Dear Body, I Love You. – Shivani Patelnotyourwife1214
“Look at her hips, they’re getting so wide” I heard my mother exclaim, “It’s called puberty” I replied back, I was 12 or 13 and, as a stereotypical Indian, was a science geek with sass to boot. Academically I knew how normal bodily changes were, but that did little to alleviate the worry a changing body causes. External pressures to look a certain way only added fuel to an already burning fire.
I got my first pair of hair straighteners when I was 14, and would wake up at 5am to flatten my unruly curly hair only for it to be frizzy by the time I got to the school gates. I rubbed lemon juice on my face to lighten my skin, I taught myself how to thread my moustache and regularly did sit ups to flatten my stomach. All this before I turned 16.
The years following I have only abused my body further. I have allowed comparisons to thinner and fairer family members make me feel unworthy, I have allowed all forms of media to make me feel ugly and I have allowed myself to think happiness lies in the number shown by the label in my clothes.
And yet, this same body that I, and many others, have tried to break down and fit into a different mold, refused. You, my wonderous body, you stood tall and proud and resilient. You planted your size 6 feet and the long toes they come with deep into the ground and said no. You change.
I’m sorry for wishing your skin was not so brown and that you didn’t tan so quickly; I was taught to admire fairness and shun darkness. I was given home remedies to lighten your skin, some just this year. I don’t blame them, they’ve lost their ability to question why but something inside you knew they were wrong. I’m sorry for standing in front of a mirror and only seeing what I don’t like about you rather than the miracle of flesh and blood intertwined with scars & memories that is staring back at me. I’m sorry that even today unsolicited comments like ‘you’ve got fatter’ or ‘you looked better before you went to university’ brings up that dreaded lump in the throat. I’m sorry I contemplate doing Beyoncé’s Master Cleanse diet to quickly shift the pounds. I’m sorry I end up eating my feelings instead.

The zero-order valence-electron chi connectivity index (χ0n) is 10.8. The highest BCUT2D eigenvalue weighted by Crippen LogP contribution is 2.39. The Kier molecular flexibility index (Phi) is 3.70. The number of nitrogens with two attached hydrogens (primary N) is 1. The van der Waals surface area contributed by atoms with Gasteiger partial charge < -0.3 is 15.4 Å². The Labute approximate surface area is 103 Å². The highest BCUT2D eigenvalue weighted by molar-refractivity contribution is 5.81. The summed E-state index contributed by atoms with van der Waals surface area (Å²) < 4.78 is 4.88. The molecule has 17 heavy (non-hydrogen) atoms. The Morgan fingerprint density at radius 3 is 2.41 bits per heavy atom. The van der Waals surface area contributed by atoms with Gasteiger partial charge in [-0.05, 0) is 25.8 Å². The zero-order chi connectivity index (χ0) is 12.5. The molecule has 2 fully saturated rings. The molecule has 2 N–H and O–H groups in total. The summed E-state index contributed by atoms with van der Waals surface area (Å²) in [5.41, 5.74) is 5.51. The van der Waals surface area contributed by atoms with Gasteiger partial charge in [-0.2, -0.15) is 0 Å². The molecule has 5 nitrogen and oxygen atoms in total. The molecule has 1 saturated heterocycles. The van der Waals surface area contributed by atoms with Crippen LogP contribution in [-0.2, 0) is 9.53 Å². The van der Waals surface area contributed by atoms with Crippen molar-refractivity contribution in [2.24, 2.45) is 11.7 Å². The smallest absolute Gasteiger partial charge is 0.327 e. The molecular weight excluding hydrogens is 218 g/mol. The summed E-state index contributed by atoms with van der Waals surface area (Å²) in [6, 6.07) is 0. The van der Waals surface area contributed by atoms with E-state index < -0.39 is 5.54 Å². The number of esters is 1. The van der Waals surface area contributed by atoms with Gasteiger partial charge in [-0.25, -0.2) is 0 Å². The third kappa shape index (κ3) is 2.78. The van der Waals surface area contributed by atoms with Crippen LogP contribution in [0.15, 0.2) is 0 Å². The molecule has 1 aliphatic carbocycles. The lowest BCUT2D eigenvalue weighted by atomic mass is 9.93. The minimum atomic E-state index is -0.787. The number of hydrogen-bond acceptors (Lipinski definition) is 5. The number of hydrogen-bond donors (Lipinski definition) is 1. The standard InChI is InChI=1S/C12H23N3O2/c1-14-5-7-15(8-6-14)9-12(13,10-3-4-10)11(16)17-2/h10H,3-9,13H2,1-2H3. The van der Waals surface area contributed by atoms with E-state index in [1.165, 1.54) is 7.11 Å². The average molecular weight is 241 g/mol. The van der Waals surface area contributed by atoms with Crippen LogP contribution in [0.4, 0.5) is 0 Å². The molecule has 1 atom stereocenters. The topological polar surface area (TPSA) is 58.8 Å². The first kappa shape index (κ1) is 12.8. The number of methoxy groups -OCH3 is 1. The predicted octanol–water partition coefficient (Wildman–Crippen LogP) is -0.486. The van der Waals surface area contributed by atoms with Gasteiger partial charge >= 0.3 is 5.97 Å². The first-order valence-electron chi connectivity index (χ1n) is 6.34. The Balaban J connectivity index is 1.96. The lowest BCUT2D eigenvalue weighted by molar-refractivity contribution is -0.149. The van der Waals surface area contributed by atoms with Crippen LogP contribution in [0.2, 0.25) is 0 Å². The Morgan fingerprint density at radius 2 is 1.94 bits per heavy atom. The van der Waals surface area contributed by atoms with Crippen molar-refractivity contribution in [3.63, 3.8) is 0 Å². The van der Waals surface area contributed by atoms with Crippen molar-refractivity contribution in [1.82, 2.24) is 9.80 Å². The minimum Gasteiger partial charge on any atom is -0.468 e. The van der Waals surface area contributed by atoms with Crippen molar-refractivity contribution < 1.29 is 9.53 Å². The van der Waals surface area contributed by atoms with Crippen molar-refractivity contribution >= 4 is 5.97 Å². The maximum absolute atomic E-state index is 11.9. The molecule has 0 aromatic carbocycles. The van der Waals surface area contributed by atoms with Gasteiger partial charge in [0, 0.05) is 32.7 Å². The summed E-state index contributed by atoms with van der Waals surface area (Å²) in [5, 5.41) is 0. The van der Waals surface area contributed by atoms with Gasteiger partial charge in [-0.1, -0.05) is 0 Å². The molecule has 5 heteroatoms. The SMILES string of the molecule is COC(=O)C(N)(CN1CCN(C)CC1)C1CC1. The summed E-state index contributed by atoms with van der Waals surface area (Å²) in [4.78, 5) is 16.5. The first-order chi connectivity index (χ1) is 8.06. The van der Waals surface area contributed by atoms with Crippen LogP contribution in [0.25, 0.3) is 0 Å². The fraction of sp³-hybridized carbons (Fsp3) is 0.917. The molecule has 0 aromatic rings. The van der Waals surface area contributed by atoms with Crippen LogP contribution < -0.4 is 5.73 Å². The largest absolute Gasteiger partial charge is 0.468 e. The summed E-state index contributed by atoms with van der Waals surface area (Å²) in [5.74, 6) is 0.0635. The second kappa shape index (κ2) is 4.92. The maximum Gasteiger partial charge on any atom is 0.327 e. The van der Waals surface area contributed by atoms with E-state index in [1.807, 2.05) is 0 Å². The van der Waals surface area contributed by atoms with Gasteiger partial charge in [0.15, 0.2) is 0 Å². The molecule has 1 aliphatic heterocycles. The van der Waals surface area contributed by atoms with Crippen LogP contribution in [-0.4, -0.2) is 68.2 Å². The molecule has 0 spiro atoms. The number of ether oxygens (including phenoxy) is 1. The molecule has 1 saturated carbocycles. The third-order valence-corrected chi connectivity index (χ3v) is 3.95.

So, my dear body, I take the time today to apologise for the constant war I have been in with you. I put my self worth and, ultimately, whether I was deserving of love in the size of you, like too much of you would be an overindulgence. But I was so very wrong. For nearly 28 years it has been me and you against the world; through the trials and tribulations of childhood, the awkwardness of the teenage years and to finding our place in the adult world, you’ve been my silent witness through it all.
Your strong legs have helped me walk the many paths and turning points life has offered and your warrior striped hips will one day help me carry a baby. Your snatched waist allows me to wear all the skirts my heart desires and though your stomach will always remain soft I will never deny you red velvet cake. I’m moving onto to my least desirable part of you, your boobs. They’re too big to wear the cute tops I want and they never fit properly in my Indian clothes. And until recently, affordable lingerie sets were out of the question, but thank god for Rihanna and Savage x Fenty. I’m still not your biggest fan, and it shocks me when others are because I still find it difficult to look at you with love. But boobies, I promise I will try, because you deserve it.
Your face is what the world sees first and the area I scrutinise the most under the harsh bathroom light. Nonetheless, your droopy mouth laughs the loudest, your acne scars shows how time fades all wounds and though your eyesight is abysmal it devours words from my favourite books and lets me see the beauty in what is sometimes a bleak world. You will have chubby cheeks and a double chin for life, but I still get asked for ID so its worth it.
I’ve never said this to you but thank you and I love you. You have endured the worst and yet have always managed to get me out of bed in the morning and carry me wherever I need to go. We still have many years to go and though I hate to admit it I’ll have many more moments of not respecting and loving you like you are worthy of, but I hope these moments of doubt will be short lived and I will remember the words I have wrote here today.
By Shivani Patel